Lincoln borrowed the reference to the "house divided against itself," from the Bible. In the twelfth chapter of Matthew, Jesus healed a man possessed with a devil. The Pharisees accused him of casting out devils by the power of Beelzebub, the prince of devils. To this, Jesus replied:
"Every kingdom divided against itself is brought to desolation; and every city or house divided against itself shall not stand: And if Satan cast out Satan, he is divided against himself; how shall then his kingdom stand?" (Matthew 12:25)
Lincoln made a public reference to this Biblical quotation as early as 1843, when he wrote a circular emphasizing the unity of the Whig party:
"That 'union is strength' is a truth that has been known, illustrated, and declared in various ways and forms in all ages of the world. That great fabulist and philosopher, Aesop, illustrated it by his fable of the bundle of sticks; and he whose wisdom surpasses that of all philosophers has declared that 'a house divided against itself cannot stand.'"
The quotation was one which Lincoln obviously found useful. However, it was only after careful consideration that he included it in his speech at the state Republican Convention in 1858. Lincoln was well aware that the position could be inflammatory. In fact, most of Lincoln's friends advised against it.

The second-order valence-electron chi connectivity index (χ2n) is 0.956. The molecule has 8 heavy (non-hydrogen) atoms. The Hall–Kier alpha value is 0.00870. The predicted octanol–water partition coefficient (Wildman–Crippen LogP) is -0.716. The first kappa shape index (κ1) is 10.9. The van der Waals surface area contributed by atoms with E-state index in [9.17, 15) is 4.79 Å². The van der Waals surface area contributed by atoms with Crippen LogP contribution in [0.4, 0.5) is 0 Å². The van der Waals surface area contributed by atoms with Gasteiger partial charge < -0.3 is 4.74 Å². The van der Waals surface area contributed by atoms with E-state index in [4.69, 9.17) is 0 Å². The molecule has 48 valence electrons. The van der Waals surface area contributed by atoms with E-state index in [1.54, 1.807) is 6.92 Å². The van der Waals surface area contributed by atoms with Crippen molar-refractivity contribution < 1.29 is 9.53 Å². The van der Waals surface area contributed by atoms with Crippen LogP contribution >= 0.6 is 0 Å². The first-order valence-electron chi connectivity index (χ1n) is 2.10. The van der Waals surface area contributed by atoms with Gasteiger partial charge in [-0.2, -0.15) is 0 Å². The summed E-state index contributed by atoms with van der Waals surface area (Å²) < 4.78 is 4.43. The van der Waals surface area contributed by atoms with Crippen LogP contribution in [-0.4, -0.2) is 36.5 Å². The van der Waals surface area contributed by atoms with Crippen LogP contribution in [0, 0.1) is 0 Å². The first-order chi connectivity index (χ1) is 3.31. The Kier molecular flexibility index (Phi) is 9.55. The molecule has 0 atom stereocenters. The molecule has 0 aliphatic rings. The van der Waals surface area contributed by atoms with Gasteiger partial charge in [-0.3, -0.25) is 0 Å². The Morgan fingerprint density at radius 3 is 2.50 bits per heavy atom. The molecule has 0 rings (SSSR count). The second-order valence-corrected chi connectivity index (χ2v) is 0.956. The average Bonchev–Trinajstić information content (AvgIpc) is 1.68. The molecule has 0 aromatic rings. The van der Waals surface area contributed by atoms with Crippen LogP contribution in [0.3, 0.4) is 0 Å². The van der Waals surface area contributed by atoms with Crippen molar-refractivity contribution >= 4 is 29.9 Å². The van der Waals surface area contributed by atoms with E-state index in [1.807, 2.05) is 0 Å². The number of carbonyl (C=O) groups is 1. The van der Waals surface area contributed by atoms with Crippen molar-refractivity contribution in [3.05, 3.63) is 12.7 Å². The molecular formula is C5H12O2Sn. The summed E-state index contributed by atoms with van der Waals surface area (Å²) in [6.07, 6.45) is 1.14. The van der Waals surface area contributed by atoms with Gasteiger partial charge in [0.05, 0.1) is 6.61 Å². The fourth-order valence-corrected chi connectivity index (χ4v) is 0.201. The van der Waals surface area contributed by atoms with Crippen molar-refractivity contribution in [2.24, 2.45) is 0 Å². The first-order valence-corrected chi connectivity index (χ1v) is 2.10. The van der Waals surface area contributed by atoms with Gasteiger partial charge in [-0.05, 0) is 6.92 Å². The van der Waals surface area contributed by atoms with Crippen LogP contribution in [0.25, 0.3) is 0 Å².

Within weeks, Stephen Douglas would twist Lincoln's meaning and paint him as a warmonger and radical abolitionist. But as part of Lincoln's legacy, the House Divided Speech marked the point at which Abraham Lincoln, local politician, firmly planted his stake in the ground on a highly-charged national issue.
MR. PRESIDENT AND GENTLEMEN OF THE CONVENTION: If we could first know where we are, and whither we are tending, we could better judge what to do, and how to do it.
We are now far into the fifth year since a policy was initiated, with the avowed object and confident promise, of putting an end to slavery agitation.
Under the operation of that policy, that agitation has not only, not ceased, but has constantly augmented.
In my opinion, it will not cease until a crisis shall have been reached and passed.
"A house divided against itself cannot stand."
I believe this government cannot endure, permanently half slave and half free.
I do not expect the Union to be dissolved--I do not expect the house to fall--but I do expect it will cease to be divided.
It will become all one thing, or all the other.